This topic has been simmering in my heart and mind for decades. Having attended church regularly for years, serving in many different capacities, and eventually volunteering as director of women’s ministry, I saw several examples of folks behaving badly. Worse, there are people convinced they’ve got it dialed in who think nothing of gossiping or excluding others, etc. What it all boils down to for me is, ‘If it works, it would work.’ And for sure the community of a healthy church does provide a sense of belonging, which alone is worthy of attendance for many.
What about being transformed by the spirit? How about leaders of the church living the message they preach? As people invest years of study, worship, and fellowship, are they raised up? Do the fruits of the spirit follow? The Christian faith teaches that if Jesus abides in a person it will be evidenced by love, joy, peace, patience, kindness, goodness, faithfulness, gentleness, and self-control. Truly, on Sunday mornings these are all presented.
It is my supposition that if organized religion was effective, we would see consistent growth of character traits and a widespread decrease in immoral and unhealthy behavior. I do not deny that some churchgoers experience this, but there are so many who walk that same path without the expected results.
How else to explain televangelists run amok? What about the president of a Christian college, Liberty University, who parties and has extramarital sex? Why would someone preach about the evils of homosexuality while secretly meeting a gay lover later? Now the prosperity gospel teaches that everyone who prays for success will be rewarded. You get a car! You get a car! We all know that most of those parishioners will face terrible difficulties ahead, despite praying faithfully, including economic challenges.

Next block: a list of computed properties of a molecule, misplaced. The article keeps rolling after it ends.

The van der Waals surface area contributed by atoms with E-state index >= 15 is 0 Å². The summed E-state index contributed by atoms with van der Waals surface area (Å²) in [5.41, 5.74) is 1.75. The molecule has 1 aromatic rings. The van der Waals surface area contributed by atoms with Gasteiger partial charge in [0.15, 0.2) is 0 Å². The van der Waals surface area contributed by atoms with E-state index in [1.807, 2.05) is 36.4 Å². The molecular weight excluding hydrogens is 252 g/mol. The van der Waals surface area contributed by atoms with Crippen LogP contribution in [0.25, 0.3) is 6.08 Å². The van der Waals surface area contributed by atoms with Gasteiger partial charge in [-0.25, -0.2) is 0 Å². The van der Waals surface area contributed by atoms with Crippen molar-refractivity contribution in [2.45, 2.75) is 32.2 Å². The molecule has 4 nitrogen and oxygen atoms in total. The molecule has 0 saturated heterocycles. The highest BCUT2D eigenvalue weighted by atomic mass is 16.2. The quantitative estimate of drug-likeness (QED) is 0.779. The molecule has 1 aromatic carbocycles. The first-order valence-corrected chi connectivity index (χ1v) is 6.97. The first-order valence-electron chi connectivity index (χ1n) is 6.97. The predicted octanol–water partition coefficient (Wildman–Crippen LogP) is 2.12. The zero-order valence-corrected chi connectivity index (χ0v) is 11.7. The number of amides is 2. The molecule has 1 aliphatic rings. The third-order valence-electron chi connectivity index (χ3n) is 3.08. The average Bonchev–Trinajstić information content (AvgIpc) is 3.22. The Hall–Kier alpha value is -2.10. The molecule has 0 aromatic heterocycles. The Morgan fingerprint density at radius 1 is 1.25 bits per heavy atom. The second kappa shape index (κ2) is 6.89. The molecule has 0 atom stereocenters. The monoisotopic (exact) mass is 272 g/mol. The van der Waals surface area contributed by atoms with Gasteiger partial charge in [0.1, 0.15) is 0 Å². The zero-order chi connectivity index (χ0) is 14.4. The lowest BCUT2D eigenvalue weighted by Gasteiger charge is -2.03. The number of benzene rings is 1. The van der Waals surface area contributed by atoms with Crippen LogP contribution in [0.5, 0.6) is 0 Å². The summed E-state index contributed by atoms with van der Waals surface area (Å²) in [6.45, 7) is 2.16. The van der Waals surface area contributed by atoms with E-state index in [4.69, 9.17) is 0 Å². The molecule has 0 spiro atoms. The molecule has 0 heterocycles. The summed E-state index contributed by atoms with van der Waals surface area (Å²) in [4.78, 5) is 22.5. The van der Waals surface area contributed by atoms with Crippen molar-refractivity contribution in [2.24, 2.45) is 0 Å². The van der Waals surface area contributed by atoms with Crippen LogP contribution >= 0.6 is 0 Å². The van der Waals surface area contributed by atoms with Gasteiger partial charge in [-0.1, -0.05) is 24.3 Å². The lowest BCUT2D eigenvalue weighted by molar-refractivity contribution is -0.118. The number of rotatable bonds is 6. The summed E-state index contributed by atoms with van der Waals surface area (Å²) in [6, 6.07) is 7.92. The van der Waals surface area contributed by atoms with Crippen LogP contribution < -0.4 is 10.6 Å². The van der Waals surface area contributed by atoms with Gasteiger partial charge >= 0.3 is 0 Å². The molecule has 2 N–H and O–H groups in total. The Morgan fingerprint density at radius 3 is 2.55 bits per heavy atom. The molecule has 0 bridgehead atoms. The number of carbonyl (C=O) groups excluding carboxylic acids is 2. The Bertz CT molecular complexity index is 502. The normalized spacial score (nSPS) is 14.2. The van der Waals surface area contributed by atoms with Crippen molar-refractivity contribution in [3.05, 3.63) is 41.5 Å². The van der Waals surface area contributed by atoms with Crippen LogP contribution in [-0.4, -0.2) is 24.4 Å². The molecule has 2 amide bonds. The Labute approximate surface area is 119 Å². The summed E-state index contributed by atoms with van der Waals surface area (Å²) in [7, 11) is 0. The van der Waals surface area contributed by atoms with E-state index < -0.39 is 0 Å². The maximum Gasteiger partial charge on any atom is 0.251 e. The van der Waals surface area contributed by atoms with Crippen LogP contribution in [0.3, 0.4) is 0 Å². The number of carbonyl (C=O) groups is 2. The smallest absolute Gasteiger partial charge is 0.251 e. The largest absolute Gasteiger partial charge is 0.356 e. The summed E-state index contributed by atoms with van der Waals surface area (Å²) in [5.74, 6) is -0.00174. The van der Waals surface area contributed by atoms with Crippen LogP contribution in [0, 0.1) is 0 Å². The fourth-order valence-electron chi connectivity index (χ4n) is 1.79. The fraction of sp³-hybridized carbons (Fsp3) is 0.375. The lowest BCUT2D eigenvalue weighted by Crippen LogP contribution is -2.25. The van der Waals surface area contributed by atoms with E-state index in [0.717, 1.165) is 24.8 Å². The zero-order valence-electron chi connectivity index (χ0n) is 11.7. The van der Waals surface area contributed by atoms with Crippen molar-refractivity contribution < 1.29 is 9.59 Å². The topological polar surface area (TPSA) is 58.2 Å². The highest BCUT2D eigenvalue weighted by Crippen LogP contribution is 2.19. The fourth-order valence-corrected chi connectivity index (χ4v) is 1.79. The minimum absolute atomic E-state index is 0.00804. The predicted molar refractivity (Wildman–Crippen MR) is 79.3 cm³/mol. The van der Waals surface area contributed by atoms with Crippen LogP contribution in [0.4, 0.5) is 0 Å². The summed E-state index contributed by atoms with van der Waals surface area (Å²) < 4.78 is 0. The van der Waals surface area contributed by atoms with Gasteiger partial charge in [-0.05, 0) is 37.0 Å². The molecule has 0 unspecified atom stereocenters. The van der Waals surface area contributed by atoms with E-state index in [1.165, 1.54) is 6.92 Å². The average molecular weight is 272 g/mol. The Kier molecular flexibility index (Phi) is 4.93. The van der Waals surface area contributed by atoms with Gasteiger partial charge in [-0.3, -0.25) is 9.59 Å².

You might answer that people at the top of a large ministry were offered temptations unlike average folks, but sin trickles all the way down. It’s as insidious as cliques in high school or an unwelcoming attitude toward someone at church. Leaders have a greater responsibility because followers look to them for direction and guidance. After years of outwardly living as though they are bathed in the spirit, those leaders should be hemmed in by the fruits, most importantly self-control, after years of walking with Jesus.
My thoughts on organized religion could fill many pages and I’ll share more about my personal experiences and shortcomings in future posts. I don’t begrudge anyone a church-home if it meets their needs. For now, I will close this missive by saying that it is my firm belief that faithfully living to serve others and abiding daily in the spirit do not require you sit in a pew on Sundays and, likewise, perfect attendance will not guarantee absolution or a straight and narrow path.